A recent article published in Health Affairs, authored by Sanir Soneji, a PhD working in the Dartmouth Institute of Health Policy and Clinical Practice, questions the value of U.S. cancer care. He states that: “screening, prevention, and treatment have extended life for oncology patients, but at a higher cost in the U.S. than in Europe, without a corresponding decrease in cancer deaths. For multiple reasons, including payment reform, health care providers are being required to see if each of their service lines are enhancing the Value Equation:
Value = [Clinical Quality + Service Quality ] divided by Cost
It would appear that from this recent report that Value may not be the case in relationship to cancer care in this country.
Most hospitals today are providing some cancer diagnostic studies and treatments, while many larger systems have spent millions of dollars building elaborate Comprehensive Cancer Centers on their campuses providing the full menu of cancer services as part of a traditional health system delivery model. In contrast, we are seeing regular advertisements on TV for the Cancer Centers of America, a national network of five regional comprehensive cancers centers developed in the last decade which are solely focused on one service line. They guarantee quick access, high patient satisfaction, strong family support, and best practices clinical outcomes validated by metrics posted on their web page. They aggressively manage their business expenses through supply chain and revenue cycle programs, and their myriad of providers utilize standardized evidence-based protocols across the entire system. All of their clinical and research efforts are focused on discovering and utilizing the best and most efficacious cancer treatments as validated through their transparent results. This one-stop shopping at a single service line provider appears to be significantly improving the value equations for those cancer patients who enter the Cancer Center of America’s doors.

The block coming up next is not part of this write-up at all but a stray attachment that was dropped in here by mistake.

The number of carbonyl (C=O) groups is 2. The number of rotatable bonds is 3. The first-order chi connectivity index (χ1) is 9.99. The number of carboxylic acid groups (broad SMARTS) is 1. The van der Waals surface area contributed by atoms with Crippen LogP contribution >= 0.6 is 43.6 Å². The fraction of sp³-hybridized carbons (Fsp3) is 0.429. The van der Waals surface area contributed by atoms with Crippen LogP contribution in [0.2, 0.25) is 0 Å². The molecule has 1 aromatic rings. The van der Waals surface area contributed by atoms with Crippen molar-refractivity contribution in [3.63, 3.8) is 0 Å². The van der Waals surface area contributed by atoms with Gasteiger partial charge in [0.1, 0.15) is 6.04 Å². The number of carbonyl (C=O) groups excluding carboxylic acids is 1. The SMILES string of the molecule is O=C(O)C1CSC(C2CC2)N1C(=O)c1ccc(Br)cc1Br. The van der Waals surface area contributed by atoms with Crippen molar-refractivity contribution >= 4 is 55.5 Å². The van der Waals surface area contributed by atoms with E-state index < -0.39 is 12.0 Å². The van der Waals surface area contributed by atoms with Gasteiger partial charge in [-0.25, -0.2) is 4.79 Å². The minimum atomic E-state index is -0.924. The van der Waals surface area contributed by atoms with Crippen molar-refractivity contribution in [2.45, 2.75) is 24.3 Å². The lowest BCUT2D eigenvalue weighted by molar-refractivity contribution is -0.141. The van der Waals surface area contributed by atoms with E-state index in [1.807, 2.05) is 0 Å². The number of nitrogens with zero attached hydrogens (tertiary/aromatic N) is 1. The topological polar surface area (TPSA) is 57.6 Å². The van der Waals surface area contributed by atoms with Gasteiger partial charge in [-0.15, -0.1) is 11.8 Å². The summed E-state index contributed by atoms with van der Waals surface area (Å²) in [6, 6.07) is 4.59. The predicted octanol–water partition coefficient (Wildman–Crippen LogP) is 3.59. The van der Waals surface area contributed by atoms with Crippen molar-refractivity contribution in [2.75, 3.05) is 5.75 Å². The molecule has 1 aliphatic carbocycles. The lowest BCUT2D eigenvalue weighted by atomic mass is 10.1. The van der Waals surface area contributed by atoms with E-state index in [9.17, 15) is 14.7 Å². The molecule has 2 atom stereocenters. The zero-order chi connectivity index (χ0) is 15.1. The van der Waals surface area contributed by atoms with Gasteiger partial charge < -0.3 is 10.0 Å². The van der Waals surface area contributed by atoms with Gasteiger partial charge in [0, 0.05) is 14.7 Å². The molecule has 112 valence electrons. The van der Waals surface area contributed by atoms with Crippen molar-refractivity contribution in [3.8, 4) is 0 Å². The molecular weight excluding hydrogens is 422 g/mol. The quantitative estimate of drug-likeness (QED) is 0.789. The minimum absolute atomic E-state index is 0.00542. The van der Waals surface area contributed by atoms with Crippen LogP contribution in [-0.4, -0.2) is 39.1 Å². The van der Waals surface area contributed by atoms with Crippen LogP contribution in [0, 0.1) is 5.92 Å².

For years, it has been proven by clinical outcome metrics, that certain services lines are best treated in Regional Centers that have a unilateral focus and mission, such as for severely burned patients, acute trauma patients requiring level 1 care, and those neonates that are at extremely high risk for survival. And the recent Ebola outbreak reaffirmed that the best treatments for such diseases can be best rendered in a small number of nationally designated centers whose expertise assure that value, not volume, drives the most favorable outcomes.
In the early 70’s, many healthcare leaders predicted that most diseases would best be treated in regional centers focused on a relatively small number of service lines. But as clinical technologies have resulted in safer and safer diagnostic and treatment modalities, most services lines have been safely distributed across the U.S., both in small community providers and large integrated health systems. A prime example is cardiac care, both medical and surgical.
However, a question that probably needs further study is the one proposed by this blog’s title, and supported by Dr. Sanji’s study:
“Are there certain diseases that would be best diagnosed and treated at a national network of regionalized centers focusing on one service line?”